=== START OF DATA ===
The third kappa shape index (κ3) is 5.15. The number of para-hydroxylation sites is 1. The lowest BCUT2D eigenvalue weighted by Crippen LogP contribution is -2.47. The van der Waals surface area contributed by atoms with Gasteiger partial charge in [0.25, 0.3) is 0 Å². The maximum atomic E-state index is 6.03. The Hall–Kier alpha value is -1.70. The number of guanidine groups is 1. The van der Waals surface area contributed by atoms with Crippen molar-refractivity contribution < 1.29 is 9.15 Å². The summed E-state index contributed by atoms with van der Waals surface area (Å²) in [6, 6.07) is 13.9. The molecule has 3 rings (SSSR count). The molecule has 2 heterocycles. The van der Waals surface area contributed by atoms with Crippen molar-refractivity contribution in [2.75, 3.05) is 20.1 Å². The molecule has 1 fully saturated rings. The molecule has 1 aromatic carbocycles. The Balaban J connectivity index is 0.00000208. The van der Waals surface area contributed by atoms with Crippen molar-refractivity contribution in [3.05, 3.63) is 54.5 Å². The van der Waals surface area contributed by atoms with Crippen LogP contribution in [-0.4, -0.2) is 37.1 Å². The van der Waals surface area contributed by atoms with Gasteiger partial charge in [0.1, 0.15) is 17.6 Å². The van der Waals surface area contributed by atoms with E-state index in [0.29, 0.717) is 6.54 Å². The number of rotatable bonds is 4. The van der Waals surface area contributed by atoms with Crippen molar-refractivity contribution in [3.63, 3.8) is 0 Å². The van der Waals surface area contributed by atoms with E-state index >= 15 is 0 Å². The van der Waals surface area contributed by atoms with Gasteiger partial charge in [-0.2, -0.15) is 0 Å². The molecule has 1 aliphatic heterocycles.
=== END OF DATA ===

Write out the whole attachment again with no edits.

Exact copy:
The third kappa shape index (κ3) is 5.15. The number of para-hydroxylation sites is 1. The lowest BCUT2D eigenvalue weighted by Crippen LogP contribution is -2.47. The van der Waals surface area contributed by atoms with Gasteiger partial charge in [0.25, 0.3) is 0 Å². The maximum atomic E-state index is 6.03. The Hall–Kier alpha value is -1.70. The number of guanidine groups is 1. The van der Waals surface area contributed by atoms with Crippen molar-refractivity contribution < 1.29 is 9.15 Å². The summed E-state index contributed by atoms with van der Waals surface area (Å²) in [6, 6.07) is 13.9. The molecule has 3 rings (SSSR count). The molecule has 2 heterocycles. The van der Waals surface area contributed by atoms with Crippen molar-refractivity contribution in [2.75, 3.05) is 20.1 Å². The molecule has 1 fully saturated rings. The molecule has 1 aromatic carbocycles. The Balaban J connectivity index is 0.00000208. The van der Waals surface area contributed by atoms with Crippen molar-refractivity contribution in [3.05, 3.63) is 54.5 Å². The van der Waals surface area contributed by atoms with Crippen LogP contribution in [-0.4, -0.2) is 37.1 Å². The van der Waals surface area contributed by atoms with Gasteiger partial charge in [0.1, 0.15) is 17.6 Å². The van der Waals surface area contributed by atoms with E-state index in [0.29, 0.717) is 6.54 Å². The number of rotatable bonds is 4. The van der Waals surface area contributed by atoms with Crippen molar-refractivity contribution in [3.63, 3.8) is 0 Å². The van der Waals surface area contributed by atoms with E-state index >= 15 is 0 Å². The van der Waals surface area contributed by atoms with Gasteiger partial charge in [-0.2, -0.15) is 0 Å². The molecule has 1 aliphatic heterocycles.